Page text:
College Counseling Office Begins the Process for Class of 25 With New “Three Pillars” in Mind

Uppers recently started their journey of college admissions with the College Counseling Office (CCO), pictured above.

The College Counseling Office (CCO) hosted the Upper College Kick-Off in Cochran Chapel on January 4. Uppers received an outline of the college counseling process and the resources provided by the CCO, and had a chance to meet and speak with their counselors.  

Katherine Fritz, Director of College Counseling, started the kick-off by outlining the goal of the meeting. She highlighted similarities between the college process and taking a class, mentioning the revision process the CCO undergoes from year to year.

“Just as teachers do at the start of the term, we revisit our curriculum each year and adjust assignments, course material, and required work from students and families. So today, we are launching our Class of ’25 timeline, an overview of our work with students and families that outlines the Upper college process from now to June,” said Fritz.

Afterward, Latasha Boyd, Associate Director of College Counseling, spoke specifically about how the CCO introduced the college process to Uppers differently this year. Boyd elaborated on the CCO’s intent to clarify its values from the start.

“Throughout the Winter and Spring, we are working on three pillars: relationship building, list building, and application building. This is the first year we have described our process with those three pillars in mind. They’ve always been a part of our curriculum, we’re trying to also make the arc as easy to understand as possible,” Boyd said.

Serafina Shin-von Nordenflycht ’25 talked about the helpfulness and clarity of the meeting. She expressed hopes that her college counseling process would be focused on her own assets.

As someone who has done almost zero college research, knowing that I [have] that system is really helpful. There are thousands of colleges in the [United States of America] alone, and I know very little about them… I just hope that when I go into [the college process], I won’t just feel like they’re running down a script. I hope they help me realize that my own sets of skills and advantages will be able to get me in, rather than just giving [me] a formula,” said Shin-von Nordenflycht. 

Kennedy Leach ’25 mentioned the convenience of the Naviance website, which was introduced during the meeting. Leach spoke to how Naviance was a useful tool for connecting with counselors and finding colleges. 

[The counselors] were talking about a platform called Naviance where we would work with our college counselors throughout the college application process… I’m looking forward to using the [website]. I still have to set it up a little bit but you can do a lot of research on colleges through it. It sounds like a really nicely organized platform where you have everything you need,” said Leach.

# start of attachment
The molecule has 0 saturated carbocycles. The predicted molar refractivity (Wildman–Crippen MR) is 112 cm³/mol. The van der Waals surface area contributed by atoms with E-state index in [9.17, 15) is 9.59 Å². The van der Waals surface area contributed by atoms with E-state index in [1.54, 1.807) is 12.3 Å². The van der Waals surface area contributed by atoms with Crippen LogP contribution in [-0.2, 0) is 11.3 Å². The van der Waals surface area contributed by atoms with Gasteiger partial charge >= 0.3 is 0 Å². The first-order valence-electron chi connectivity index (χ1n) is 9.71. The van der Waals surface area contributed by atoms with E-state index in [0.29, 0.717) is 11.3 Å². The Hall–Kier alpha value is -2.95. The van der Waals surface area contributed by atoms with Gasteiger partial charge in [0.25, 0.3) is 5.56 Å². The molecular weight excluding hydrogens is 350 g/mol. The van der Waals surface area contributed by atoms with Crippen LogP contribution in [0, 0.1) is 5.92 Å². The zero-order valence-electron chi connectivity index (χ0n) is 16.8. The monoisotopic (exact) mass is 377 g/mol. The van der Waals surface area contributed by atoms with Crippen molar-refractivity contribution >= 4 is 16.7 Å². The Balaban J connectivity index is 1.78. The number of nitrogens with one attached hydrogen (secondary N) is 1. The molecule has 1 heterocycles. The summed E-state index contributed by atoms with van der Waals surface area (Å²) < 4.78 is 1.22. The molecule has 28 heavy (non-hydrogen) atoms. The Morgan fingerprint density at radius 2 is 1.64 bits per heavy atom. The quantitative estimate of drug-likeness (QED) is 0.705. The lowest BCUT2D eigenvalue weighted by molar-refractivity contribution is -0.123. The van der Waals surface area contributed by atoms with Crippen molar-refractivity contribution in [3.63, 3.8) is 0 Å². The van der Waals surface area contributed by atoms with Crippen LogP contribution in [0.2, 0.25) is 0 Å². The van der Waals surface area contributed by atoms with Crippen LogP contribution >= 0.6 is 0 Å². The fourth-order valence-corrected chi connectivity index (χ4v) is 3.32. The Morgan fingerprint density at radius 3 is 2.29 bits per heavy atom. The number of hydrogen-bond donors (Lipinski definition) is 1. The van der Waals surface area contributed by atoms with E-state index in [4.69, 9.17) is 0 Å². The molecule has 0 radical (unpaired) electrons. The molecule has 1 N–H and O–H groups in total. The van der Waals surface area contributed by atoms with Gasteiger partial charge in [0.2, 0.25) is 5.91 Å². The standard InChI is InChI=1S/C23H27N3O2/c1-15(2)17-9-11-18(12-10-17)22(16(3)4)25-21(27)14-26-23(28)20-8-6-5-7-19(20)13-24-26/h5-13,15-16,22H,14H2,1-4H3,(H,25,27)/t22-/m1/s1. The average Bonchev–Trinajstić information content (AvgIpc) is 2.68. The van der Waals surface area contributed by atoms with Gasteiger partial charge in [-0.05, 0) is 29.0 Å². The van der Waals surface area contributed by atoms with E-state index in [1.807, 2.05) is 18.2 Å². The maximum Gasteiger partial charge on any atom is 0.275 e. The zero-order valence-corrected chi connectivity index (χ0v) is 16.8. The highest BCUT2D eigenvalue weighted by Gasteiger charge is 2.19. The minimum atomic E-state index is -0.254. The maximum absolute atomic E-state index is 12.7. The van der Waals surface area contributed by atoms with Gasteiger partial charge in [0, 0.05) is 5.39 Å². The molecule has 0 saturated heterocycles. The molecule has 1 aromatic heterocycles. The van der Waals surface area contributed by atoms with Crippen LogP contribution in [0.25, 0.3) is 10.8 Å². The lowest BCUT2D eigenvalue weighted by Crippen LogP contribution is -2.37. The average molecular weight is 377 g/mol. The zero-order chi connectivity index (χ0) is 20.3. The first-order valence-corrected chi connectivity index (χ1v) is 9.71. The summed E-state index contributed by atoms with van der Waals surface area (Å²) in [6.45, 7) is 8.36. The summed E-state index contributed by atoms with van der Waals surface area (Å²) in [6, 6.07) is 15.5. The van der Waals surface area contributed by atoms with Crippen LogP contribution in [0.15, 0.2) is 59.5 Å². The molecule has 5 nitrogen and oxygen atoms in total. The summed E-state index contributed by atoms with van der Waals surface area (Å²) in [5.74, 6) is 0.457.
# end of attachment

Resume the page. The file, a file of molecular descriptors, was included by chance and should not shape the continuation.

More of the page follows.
Aya Murata, Associate Director of College Counseling and Assistant Dean of Students and Residential Life, guided students early on in the college application process. Murata emphasized the importance of focusing on oneself and accepting that every student is different in their own way. 

“One piece of advice I try to share with students is that while we are all about ‘Non sibi,’ I always say this is a process where you can be ‘Sibi Sibi.’ You do need to be able to shut out the noise around college and the college process, and in some ways be able to put your noise-canceling headphones and blinders on and focus on yourself and not worry about [others.] [What] might be a really good fit for you might be a terrible fit for somebody else,” Murata said.

Shin-von Nordenflycht pointed out how Andover students may have preconceived notions about the college process. She emphasized the importance of the CCO in dispelling this culture and encouraging students to explore more options.

“I think the trap a lot of Andover students fall into is this idea that they have to go to an Ivy League school or a really good school and I think the biggest part of college counseling is breaking those preconceptions and helping students find a good fit. Because obviously, there is no one ticket to college; there are so many different pathways. Athletics differ, arts differ, academics differ, every college you go to is going to differ,” said Shin-von Nordenflycht. 

Boyd urged Uppers to reach out to their college counselors with any concerns. She stressed the importance of fully utilizing the resources provided by the CCO.

“We have the campus motto ‘never worry alone.’ If you are hearing a lot, and if you’re like ‘should I be doing this? Am I behind? Should I have been touring colleges when I was in eighth grade like my friend did?’ Just ask. Shoot an email to your counselor. Come up during the conference [period] so that you can go back to focusing on being a student and doing what needs to be done. We’re always available to help answer any questions,” said Boyd.